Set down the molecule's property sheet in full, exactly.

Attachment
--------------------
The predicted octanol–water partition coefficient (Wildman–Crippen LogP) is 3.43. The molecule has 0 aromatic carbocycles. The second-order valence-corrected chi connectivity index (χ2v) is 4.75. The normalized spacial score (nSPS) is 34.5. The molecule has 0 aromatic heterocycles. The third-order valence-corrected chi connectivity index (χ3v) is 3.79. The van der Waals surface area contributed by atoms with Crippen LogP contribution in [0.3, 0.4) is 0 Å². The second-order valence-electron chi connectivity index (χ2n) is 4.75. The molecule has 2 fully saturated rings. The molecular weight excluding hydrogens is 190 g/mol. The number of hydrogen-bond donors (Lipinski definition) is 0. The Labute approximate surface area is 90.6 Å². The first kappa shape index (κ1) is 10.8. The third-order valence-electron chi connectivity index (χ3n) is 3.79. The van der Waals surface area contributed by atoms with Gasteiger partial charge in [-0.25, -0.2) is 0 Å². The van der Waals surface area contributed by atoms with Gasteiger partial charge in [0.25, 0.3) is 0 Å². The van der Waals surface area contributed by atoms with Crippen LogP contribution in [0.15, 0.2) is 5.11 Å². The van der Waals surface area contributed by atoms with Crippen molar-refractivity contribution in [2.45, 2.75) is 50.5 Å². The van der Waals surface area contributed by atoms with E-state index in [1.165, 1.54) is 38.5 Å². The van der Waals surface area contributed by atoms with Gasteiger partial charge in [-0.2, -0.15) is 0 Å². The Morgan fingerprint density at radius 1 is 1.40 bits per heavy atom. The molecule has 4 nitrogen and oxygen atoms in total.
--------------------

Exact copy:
The predicted octanol–water partition coefficient (Wildman–Crippen LogP) is 3.43. The molecule has 0 aromatic carbocycles. The second-order valence-corrected chi connectivity index (χ2v) is 4.75. The normalized spacial score (nSPS) is 34.5. The molecule has 0 aromatic heterocycles. The third-order valence-corrected chi connectivity index (χ3v) is 3.79. The van der Waals surface area contributed by atoms with Crippen LogP contribution in [0.3, 0.4) is 0 Å². The second-order valence-electron chi connectivity index (χ2n) is 4.75. The molecule has 2 fully saturated rings. The molecular weight excluding hydrogens is 190 g/mol. The number of hydrogen-bond donors (Lipinski definition) is 0. The Labute approximate surface area is 90.6 Å². The first kappa shape index (κ1) is 10.8. The third-order valence-electron chi connectivity index (χ3n) is 3.79. The van der Waals surface area contributed by atoms with Gasteiger partial charge in [-0.25, -0.2) is 0 Å². The van der Waals surface area contributed by atoms with Gasteiger partial charge in [0.25, 0.3) is 0 Å². The van der Waals surface area contributed by atoms with Crippen LogP contribution in [0.15, 0.2) is 5.11 Å². The van der Waals surface area contributed by atoms with Crippen molar-refractivity contribution in [2.45, 2.75) is 50.5 Å². The van der Waals surface area contributed by atoms with E-state index in [1.165, 1.54) is 38.5 Å². The van der Waals surface area contributed by atoms with Gasteiger partial charge in [-0.2, -0.15) is 0 Å². The Morgan fingerprint density at radius 1 is 1.40 bits per heavy atom. The molecule has 4 nitrogen and oxygen atoms in total.